County settles another public records request lawsuit

by Meredith M. Griffith

by Meredith M. Griffith

Sounder contributor

This week the county settled another public records-related lawsuit to the tune of $17,000. Ed Kilduff, the plaintiff, had requested two months of emails by county land bank director Lincoln Bormann.

Gaylord said that after establishing initial communication about the request, public records clerk Sally Rogers and Kilduff both “dropped the ball.”

“The request fell between the cracks, and surfaced a few months later when Mr. Kilduff filed suit against us,” said Gaylord. The county has since produced the requested records, but it took 300 days to do so. Gaylord said the court was posed to rule favorably toward the county because Kilduff had not followed the required protocol before bringing legal action against the county.

“Essentially the rulings said, if you’re gonna bring an action to recover penalties and attorney fees, the county must first deny you the records, and second, you must complete an administrative process by asking the prosecuting attorney to review the denial before you file suit,” said Gaylord. “That should cut down on future lawsuits.”

But Kilduff promised to appeal the ruling, and Gaylord said there was a risk the county could be hit with very large penalties if the ruling was overturned on appeal.

Because the county had taken such a long time to comply with the records request, they offered Kilduff $7,000 in penalties and $10,000 for his attorney fees.

According to Gaylord, there have been three public records lawsuits against the county settled in the past year. The plaintiffs were Sheryl Albritton, John Geniuch and Ed Kilduff.

In the Albritton case, concluded in January 2016, the total judgment awarded by the court was $53,444, mainly to Albritton’s attorneys: $980 was awarded to Albritton; $24,085 to Allied Law Group of Seattle; and $27,379 to attorney Nick Power. The county’s attorney Jeff Myers’ fees were covered by the Washington Counties Risk Pool (per the county’s contract with them) and a $10,000 payment by the county, similar to an insurance co-pay.

Earlier this month, the county settled a public records lawsuit brought by former building official John Geniuch by offering $85,000 plus $5,814 in attorney’s fees.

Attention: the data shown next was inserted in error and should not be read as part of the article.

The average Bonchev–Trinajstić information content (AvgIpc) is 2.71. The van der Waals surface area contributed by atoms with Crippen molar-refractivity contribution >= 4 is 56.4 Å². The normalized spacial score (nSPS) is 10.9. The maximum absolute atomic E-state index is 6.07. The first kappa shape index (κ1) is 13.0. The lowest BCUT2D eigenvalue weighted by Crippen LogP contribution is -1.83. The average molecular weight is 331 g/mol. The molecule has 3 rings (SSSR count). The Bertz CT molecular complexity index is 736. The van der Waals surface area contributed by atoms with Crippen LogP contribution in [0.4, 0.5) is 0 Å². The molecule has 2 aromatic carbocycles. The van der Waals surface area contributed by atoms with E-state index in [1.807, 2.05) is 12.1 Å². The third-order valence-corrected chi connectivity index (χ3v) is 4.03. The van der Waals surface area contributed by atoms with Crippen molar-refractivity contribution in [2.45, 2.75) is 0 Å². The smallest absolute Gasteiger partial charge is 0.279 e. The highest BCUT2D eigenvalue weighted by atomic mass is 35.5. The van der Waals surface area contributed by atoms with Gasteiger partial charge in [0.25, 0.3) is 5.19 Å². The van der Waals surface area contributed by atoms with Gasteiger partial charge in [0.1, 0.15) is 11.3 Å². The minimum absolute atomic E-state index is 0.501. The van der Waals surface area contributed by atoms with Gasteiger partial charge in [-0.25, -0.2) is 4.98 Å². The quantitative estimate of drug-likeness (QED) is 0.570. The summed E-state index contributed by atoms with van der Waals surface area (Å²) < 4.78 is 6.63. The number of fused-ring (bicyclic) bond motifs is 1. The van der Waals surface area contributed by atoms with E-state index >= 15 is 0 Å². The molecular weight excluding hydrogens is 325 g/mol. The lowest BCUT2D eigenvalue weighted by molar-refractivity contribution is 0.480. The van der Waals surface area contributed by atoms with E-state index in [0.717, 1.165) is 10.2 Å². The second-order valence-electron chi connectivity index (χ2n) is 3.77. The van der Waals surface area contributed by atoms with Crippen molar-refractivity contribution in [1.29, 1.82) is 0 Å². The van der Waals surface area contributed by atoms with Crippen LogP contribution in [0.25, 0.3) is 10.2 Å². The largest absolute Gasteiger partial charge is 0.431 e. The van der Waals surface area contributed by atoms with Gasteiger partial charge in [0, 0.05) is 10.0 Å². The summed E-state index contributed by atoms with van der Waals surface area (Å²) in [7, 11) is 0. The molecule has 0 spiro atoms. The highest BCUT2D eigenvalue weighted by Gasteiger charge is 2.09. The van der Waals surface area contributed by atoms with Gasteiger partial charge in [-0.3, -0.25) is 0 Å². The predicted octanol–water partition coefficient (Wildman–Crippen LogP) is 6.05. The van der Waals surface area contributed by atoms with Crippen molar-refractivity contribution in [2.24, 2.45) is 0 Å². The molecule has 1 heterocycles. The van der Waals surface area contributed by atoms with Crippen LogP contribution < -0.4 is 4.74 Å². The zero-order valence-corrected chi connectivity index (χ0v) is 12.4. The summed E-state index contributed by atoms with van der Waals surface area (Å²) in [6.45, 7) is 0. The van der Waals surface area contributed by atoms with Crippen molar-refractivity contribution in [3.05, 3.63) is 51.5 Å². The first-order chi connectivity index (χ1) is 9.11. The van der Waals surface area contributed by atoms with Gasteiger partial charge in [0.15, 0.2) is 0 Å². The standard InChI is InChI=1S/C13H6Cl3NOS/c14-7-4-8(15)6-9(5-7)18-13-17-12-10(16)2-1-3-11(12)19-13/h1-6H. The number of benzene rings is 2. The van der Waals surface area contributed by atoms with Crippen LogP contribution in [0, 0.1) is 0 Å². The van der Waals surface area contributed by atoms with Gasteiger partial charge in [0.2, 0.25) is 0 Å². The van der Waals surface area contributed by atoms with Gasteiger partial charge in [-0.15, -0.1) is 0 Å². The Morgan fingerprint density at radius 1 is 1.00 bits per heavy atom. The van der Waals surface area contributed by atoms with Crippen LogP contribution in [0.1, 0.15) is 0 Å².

“So what’s the root of the problem?” we asked Gaylord. He said it’s a combination of county systems, county philosophy and how people “deal” with records requests.

“I think that we are understaffed,” he said. “We need a full-time public records officer. We need a management level person providing leadership when questions come up on public records requests.”

In recent months county council member Jamie Stephens and prosecutor Amy Vera have been providing management support to handle public records requests.

As of April 25, the county website says 207 public records requests have been submitted to the county in 2016. Of those requests, 68 were made by former county code enforcement officer Christopher Laws; 27 by Geniuch; 12 by Katie D. Fairchild and 7 by Michael Durland.

In part due to the volume of requests, San Juan County has been recently began displaying public records requests on its official website at

“229 public record requests is a huge amount of requests,” commented county council member Rick Hughes. “San Juan County is a small county with limited resources and some people may see potential for financial gain… I have no idea why people are submitting so many requests.

The main difficulty with public records requests is that the county cannot simply gather and disseminate the requested documents. Much of the information is legally protected and cannot be released – especially when personnel files are involved. So someone with intimate knowledge of the law must go through each batch of information, page by page, and redact the protected details.